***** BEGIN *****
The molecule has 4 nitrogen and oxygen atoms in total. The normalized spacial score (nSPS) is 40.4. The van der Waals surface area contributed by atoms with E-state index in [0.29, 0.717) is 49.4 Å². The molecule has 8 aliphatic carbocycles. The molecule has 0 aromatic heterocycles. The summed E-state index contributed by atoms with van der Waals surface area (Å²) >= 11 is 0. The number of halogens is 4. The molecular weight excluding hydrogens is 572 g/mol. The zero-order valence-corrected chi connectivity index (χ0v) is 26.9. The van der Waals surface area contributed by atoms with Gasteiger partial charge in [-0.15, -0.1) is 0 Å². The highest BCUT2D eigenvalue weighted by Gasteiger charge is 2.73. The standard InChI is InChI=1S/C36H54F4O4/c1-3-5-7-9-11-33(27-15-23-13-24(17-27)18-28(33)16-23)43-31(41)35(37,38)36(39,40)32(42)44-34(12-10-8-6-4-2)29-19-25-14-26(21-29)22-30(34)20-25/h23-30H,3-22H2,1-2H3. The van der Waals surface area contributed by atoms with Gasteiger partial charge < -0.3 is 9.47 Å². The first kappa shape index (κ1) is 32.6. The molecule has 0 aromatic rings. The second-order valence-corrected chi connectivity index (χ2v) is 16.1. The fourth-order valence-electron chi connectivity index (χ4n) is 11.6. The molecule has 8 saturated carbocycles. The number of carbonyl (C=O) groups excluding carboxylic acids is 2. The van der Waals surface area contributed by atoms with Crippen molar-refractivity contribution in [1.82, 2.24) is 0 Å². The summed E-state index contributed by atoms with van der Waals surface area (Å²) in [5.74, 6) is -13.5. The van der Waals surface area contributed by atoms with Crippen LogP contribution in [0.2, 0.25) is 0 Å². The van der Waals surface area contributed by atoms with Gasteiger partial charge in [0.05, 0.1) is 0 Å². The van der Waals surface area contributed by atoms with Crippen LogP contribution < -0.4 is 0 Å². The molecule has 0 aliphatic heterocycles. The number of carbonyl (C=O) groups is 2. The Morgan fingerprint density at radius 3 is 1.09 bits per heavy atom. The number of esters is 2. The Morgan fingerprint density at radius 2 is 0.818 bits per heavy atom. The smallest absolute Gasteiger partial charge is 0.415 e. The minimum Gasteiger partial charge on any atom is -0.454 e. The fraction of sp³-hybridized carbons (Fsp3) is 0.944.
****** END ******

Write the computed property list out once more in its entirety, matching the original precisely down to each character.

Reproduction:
The molecule has 4 nitrogen and oxygen atoms in total. The normalized spacial score (nSPS) is 40.4. The van der Waals surface area contributed by atoms with E-state index in [0.29, 0.717) is 49.4 Å². The molecule has 8 aliphatic carbocycles. The molecule has 0 aromatic heterocycles. The summed E-state index contributed by atoms with van der Waals surface area (Å²) >= 11 is 0. The number of halogens is 4. The molecular weight excluding hydrogens is 572 g/mol. The zero-order valence-corrected chi connectivity index (χ0v) is 26.9. The van der Waals surface area contributed by atoms with Gasteiger partial charge in [-0.15, -0.1) is 0 Å². The highest BCUT2D eigenvalue weighted by Gasteiger charge is 2.73. The standard InChI is InChI=1S/C36H54F4O4/c1-3-5-7-9-11-33(27-15-23-13-24(17-27)18-28(33)16-23)43-31(41)35(37,38)36(39,40)32(42)44-34(12-10-8-6-4-2)29-19-25-14-26(21-29)22-30(34)20-25/h23-30H,3-22H2,1-2H3. The van der Waals surface area contributed by atoms with Gasteiger partial charge < -0.3 is 9.47 Å². The first kappa shape index (κ1) is 32.6. The molecule has 0 aromatic rings. The second-order valence-corrected chi connectivity index (χ2v) is 16.1. The fourth-order valence-electron chi connectivity index (χ4n) is 11.6. The molecule has 8 saturated carbocycles. The number of carbonyl (C=O) groups excluding carboxylic acids is 2. The van der Waals surface area contributed by atoms with Crippen molar-refractivity contribution in [1.82, 2.24) is 0 Å². The summed E-state index contributed by atoms with van der Waals surface area (Å²) in [5.74, 6) is -13.5. The van der Waals surface area contributed by atoms with Crippen LogP contribution in [0.2, 0.25) is 0 Å². The van der Waals surface area contributed by atoms with Gasteiger partial charge in [0.05, 0.1) is 0 Å². The van der Waals surface area contributed by atoms with Crippen LogP contribution < -0.4 is 0 Å². The molecule has 0 aliphatic heterocycles. The number of carbonyl (C=O) groups is 2. The Morgan fingerprint density at radius 3 is 1.09 bits per heavy atom. The number of esters is 2. The Morgan fingerprint density at radius 2 is 0.818 bits per heavy atom. The smallest absolute Gasteiger partial charge is 0.415 e. The minimum Gasteiger partial charge on any atom is -0.454 e. The fraction of sp³-hybridized carbons (Fsp3) is 0.944.